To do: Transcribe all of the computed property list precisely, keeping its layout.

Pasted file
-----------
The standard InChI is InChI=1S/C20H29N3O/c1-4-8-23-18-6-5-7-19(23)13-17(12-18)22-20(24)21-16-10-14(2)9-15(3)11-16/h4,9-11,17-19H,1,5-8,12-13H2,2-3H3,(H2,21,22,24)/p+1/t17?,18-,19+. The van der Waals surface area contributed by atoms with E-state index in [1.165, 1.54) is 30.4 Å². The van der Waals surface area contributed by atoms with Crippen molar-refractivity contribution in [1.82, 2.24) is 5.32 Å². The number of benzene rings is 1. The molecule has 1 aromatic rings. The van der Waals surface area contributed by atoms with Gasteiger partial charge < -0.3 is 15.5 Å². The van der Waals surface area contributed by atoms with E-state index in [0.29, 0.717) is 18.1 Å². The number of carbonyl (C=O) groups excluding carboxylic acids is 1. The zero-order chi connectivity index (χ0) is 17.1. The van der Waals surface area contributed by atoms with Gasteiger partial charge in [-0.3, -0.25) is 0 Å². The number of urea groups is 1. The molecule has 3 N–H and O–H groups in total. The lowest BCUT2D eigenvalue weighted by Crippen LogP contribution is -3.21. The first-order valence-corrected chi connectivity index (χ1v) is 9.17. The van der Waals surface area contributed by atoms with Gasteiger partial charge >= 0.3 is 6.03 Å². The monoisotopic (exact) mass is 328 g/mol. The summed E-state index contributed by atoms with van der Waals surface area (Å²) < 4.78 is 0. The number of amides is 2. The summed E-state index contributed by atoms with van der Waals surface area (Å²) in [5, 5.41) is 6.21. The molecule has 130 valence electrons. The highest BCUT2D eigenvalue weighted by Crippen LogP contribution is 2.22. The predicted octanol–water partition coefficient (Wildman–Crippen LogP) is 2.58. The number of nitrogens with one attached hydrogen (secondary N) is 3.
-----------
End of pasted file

The standard InChI is InChI=1S/C20H29N3O/c1-4-8-23-18-6-5-7-19(23)13-17(12-18)22-20(24)21-16-10-14(2)9-15(3)11-16/h4,9-11,17-19H,1,5-8,12-13H2,2-3H3,(H2,21,22,24)/p+1/t17?,18-,19+. The van der Waals surface area contributed by atoms with E-state index in [1.165, 1.54) is 30.4 Å². The van der Waals surface area contributed by atoms with Crippen molar-refractivity contribution in [1.82, 2.24) is 5.32 Å². The number of benzene rings is 1. The molecule has 1 aromatic rings. The van der Waals surface area contributed by atoms with Gasteiger partial charge < -0.3 is 15.5 Å². The van der Waals surface area contributed by atoms with E-state index in [0.29, 0.717) is 18.1 Å². The number of carbonyl (C=O) groups excluding carboxylic acids is 1. The zero-order chi connectivity index (χ0) is 17.1. The van der Waals surface area contributed by atoms with Gasteiger partial charge in [-0.3, -0.25) is 0 Å². The number of urea groups is 1. The molecule has 3 N–H and O–H groups in total. The lowest BCUT2D eigenvalue weighted by Crippen LogP contribution is -3.21. The first-order valence-corrected chi connectivity index (χ1v) is 9.17. The van der Waals surface area contributed by atoms with Gasteiger partial charge >= 0.3 is 6.03 Å². The monoisotopic (exact) mass is 328 g/mol. The summed E-state index contributed by atoms with van der Waals surface area (Å²) < 4.78 is 0. The number of amides is 2. The summed E-state index contributed by atoms with van der Waals surface area (Å²) in [5, 5.41) is 6.21. The molecule has 130 valence electrons. The highest BCUT2D eigenvalue weighted by Crippen LogP contribution is 2.22. The predicted octanol–water partition coefficient (Wildman–Crippen LogP) is 2.58. The number of nitrogens with one attached hydrogen (secondary N) is 3.